The second Small Walt book by Woodbury’s Elizabeth Verdick has the little snowplow teaming up with Mo the tow truck to help a man who slid into a ditch. The snowy illustrations by Marc Rosenthal are delightful — and diverse. It’s fun to see an African-American woman capably backing her tow truck into place (“with a shrill beep-beep-beep!”) and hauling out the errant car. Lively sound effects make this book fun to read aloud. (Simon & Schuster, $17.99)

Reviewed by Laurie Hertzel, Star Tribune books editor

Meet My Family

By Laura Purdie Salas, illustrated by Stephanie Fizer Coleman

Raccoon babies are raised by single mothers. South American titi monkey babies spend most of their time with their fathers. Meerkats have lots of siblings. Ladybug babies look nothing like their parents. In Minnesota writer Laura Purdie Salas’ straightforward book, all families are different and all families make sense. (Millbrook, $19.99)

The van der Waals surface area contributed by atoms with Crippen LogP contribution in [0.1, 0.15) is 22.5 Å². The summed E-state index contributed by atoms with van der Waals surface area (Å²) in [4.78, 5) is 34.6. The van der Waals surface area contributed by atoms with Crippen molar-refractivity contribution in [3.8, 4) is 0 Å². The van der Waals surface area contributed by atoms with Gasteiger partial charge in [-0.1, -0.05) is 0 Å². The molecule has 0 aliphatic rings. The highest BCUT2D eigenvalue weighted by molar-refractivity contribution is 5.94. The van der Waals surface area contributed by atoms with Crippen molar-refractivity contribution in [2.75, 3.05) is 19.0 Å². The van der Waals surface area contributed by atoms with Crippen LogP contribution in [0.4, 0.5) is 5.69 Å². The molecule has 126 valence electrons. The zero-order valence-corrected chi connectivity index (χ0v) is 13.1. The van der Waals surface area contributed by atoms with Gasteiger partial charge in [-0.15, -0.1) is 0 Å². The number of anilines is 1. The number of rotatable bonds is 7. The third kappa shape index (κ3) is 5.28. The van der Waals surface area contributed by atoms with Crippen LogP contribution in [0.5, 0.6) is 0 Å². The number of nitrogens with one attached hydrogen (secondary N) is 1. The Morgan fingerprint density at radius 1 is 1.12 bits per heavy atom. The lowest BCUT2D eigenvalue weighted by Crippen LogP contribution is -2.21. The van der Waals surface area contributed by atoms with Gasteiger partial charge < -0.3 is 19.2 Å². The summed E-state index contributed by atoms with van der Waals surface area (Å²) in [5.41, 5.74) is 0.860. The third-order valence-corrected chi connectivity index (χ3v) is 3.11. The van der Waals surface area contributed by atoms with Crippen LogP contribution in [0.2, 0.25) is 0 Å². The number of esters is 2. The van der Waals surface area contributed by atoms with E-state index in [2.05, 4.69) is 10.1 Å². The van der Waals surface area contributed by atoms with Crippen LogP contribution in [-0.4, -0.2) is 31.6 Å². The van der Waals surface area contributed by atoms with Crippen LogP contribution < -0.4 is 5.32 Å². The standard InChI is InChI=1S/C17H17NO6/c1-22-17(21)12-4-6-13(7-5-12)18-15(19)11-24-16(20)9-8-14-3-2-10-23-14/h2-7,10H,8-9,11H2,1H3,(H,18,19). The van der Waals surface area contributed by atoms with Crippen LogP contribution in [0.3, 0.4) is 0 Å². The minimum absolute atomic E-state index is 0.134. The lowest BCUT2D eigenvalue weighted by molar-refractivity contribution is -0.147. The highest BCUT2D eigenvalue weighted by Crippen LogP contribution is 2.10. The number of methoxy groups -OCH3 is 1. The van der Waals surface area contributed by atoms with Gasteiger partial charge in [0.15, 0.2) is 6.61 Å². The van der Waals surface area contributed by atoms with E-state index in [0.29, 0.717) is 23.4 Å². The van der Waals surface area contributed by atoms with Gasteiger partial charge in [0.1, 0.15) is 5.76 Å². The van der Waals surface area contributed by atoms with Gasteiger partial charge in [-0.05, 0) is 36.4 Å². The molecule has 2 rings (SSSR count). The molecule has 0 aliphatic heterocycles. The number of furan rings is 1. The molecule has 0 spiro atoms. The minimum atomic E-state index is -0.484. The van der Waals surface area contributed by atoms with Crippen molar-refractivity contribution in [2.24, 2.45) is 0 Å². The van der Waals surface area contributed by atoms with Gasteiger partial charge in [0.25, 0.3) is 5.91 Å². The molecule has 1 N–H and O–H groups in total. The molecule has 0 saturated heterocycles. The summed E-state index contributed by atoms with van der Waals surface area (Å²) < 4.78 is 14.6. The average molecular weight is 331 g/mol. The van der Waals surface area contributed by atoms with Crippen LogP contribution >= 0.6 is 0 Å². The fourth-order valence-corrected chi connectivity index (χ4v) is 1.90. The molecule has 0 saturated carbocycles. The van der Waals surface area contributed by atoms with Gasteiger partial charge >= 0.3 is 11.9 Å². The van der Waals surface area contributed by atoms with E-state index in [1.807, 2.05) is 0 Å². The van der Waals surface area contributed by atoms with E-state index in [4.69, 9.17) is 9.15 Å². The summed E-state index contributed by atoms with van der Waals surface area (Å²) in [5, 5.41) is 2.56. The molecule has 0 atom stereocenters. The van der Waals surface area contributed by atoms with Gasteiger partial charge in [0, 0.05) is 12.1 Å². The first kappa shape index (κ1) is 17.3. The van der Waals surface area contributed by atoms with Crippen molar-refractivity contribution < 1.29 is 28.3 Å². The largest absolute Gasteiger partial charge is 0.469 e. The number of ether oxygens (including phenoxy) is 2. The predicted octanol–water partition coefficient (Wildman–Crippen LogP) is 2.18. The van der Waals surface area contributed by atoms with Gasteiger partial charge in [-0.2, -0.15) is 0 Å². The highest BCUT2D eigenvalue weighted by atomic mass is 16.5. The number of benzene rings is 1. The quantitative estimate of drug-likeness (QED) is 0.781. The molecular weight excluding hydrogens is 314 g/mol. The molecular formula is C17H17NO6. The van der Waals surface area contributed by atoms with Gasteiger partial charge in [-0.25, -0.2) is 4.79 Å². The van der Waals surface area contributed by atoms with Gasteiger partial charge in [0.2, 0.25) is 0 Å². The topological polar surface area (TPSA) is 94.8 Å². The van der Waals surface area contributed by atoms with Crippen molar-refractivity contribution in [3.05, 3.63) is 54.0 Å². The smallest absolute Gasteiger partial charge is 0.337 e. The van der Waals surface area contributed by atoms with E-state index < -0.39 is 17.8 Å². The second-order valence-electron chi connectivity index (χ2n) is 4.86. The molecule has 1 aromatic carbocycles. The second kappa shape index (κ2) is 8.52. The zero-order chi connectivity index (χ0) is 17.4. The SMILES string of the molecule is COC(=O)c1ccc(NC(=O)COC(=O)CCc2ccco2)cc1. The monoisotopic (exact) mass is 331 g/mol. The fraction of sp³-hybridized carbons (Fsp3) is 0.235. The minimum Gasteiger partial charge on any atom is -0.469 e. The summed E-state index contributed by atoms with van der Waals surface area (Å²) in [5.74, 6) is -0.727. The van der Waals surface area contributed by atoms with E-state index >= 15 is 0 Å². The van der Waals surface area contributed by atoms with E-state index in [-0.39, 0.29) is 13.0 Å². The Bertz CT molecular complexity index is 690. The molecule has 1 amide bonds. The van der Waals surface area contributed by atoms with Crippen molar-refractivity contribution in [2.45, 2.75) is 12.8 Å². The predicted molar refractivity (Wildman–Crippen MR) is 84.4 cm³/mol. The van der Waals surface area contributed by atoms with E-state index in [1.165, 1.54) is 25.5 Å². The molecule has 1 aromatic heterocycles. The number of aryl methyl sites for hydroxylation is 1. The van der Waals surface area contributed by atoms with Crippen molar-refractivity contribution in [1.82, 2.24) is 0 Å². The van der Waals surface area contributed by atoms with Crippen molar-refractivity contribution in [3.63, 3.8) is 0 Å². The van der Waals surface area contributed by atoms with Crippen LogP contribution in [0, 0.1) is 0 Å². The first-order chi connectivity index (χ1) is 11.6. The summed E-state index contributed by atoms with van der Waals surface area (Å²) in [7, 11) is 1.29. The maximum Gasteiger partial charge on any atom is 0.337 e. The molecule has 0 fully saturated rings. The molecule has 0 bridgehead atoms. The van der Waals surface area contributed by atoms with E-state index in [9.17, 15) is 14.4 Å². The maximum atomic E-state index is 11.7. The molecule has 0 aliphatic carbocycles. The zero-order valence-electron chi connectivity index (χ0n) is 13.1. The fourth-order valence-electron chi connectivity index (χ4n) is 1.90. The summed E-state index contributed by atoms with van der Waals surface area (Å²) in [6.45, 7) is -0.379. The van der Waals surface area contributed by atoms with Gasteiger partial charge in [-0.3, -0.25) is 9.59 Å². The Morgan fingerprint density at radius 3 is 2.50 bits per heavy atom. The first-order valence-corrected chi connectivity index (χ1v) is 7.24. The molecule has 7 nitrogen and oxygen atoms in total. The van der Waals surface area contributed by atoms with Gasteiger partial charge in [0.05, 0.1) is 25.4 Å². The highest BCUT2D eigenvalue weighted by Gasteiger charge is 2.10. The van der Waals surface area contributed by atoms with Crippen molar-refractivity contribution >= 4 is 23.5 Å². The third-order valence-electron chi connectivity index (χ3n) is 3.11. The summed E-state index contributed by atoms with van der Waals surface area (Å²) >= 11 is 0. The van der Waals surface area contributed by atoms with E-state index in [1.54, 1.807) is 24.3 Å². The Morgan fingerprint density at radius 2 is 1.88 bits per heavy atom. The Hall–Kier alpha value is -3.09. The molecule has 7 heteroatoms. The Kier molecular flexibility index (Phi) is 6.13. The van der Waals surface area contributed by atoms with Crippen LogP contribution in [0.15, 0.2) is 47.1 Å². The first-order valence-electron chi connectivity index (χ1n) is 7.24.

Reviewed by Laurie Hertzel, Star Tribune books editor

The Vast Wonder of the World

By Mélina Mangal, illustrated by Luisa Uribe

This lovely, color-saturated book by Minnesota writer Mélina Mangal tells the true story of Ernest Everett Just, an African-American biologist in the early 1900s who succeeded against terrible odds. Just “was not like other scientists,” Mangal writes. “He saw the whole, where others saw only parts. … On the dock at dawn, he wrote poetry.” Just’s groundbreaking discoveries changed the way scientists viewed the origins of life. (Millbrook, $19.99)